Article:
The Reasons that Led to the Revolutionary War
The American Revolutionary War was the culmination of a series of events which served to differentiate the colonists’ ideology, political aspirations and economic needs from the colonial regime imposed by Britain. Though the war was fought based on political needs of representation in the government and troops rallied based on the ideology of freedom, the basic underlying cause that united the colonies and sparked the start of protests that later led to the war was economic.
The ideology of the British Empire regarding the colonies was vastly different from that of the colonists. The mother country’s ideology was restricted to mercantilism. They assumed that the colonies existed as sources of food, raw materials and a market for goods manufactured and sold by the Empire, thus serving the mother country in all possible ways. The Empire only sought to increase their personal growth at the expense of the colonies. The colonies on the other hand perceived the mother country as a protective force against the Indians and sought to grow and expand under the Empire, as evidenced by the French and Indian War (1754-1763)1. However the Treaty of Paris was unfavorable to the colonist ideology as it prevented them from expanding into Indian territory and further ordered evacuation of the colonists from the regions assigned as Indian territory. Further discontent was created by the stationing of military forces in the colonies, which was perceived by them as a curb on their freedom. The ideology of the colonists went through changes throughout the events that led to the war before finally resulting in a view of the need for freedom and self-governance.
1 Historycentral.com, Online, http://www.historycentral.com/Revolt/French.html (March 6, 2009)
Ideologically colonialism sought to expand the empire without consideration to the mood prevailing in the colonies. To maintain the British hegemony over its colonies and subjects, the political leadership did not tolerate demands for political representation. Politically the condescending attitude of the English towards the colonies also sparked and kept the spirit of revolution alive. America was influenced by the English but that influence was not that of the England of 1760s but 1600s. Subsequently the institutions developed themselves on a purely American line and the colonies reached a point where they could govern themselves without guidance from a power beyond the sea.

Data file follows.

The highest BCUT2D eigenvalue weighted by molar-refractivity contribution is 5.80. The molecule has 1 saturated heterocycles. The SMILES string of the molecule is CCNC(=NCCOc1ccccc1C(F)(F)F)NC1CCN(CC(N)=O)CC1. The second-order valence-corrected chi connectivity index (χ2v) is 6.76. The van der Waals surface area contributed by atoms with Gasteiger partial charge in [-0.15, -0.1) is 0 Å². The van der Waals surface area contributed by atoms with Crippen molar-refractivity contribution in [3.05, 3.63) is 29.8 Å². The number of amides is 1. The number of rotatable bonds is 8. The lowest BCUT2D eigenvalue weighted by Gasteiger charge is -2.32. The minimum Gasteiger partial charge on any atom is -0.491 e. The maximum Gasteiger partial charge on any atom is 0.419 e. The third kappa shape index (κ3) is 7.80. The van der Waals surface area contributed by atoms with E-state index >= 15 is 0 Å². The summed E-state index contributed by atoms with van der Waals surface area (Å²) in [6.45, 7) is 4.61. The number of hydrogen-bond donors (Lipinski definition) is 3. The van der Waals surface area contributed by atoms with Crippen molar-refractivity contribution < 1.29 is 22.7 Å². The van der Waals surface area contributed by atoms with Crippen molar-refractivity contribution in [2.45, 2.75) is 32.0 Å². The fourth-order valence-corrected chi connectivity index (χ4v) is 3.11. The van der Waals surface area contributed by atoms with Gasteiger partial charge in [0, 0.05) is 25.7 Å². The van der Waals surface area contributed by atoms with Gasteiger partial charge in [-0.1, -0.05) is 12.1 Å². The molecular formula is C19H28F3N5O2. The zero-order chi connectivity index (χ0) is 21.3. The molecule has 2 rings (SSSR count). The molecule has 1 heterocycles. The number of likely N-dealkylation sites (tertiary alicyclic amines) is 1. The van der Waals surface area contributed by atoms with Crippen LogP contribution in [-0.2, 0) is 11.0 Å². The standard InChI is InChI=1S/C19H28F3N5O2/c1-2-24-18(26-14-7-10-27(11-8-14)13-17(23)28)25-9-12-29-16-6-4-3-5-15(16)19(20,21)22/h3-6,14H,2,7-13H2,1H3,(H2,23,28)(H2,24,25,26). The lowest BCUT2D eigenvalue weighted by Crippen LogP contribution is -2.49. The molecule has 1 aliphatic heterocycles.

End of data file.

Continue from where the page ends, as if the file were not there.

The conquest of Canada played a crucial role in this shift of attitude and relationship towards England. As long as this enemy was there in the north , England and her colonies needed mutual cooperation. Colonies needed protection and England too did not want the colonies to partner with the French. Once the conquest of Canada was complete, both the parties revealed their real relationship and that was to prove how politically they stood apart. One of the main factor was how England viewed the colonies i.e. not as a part of an empire, but as a part of the English political realm. King George made a law called the Proclamation of 1763 which stated the colonists could not move westward over the Appalachian Mountains. The British passed several more laws which also angered the colonists. In 1764 a law was passed which said the colonies could not print or use their own money. All these events were to culminate in the series of economic acts, which were finally to prove that the situation has changed dramatically and result in the uprising against the colonial hegemony.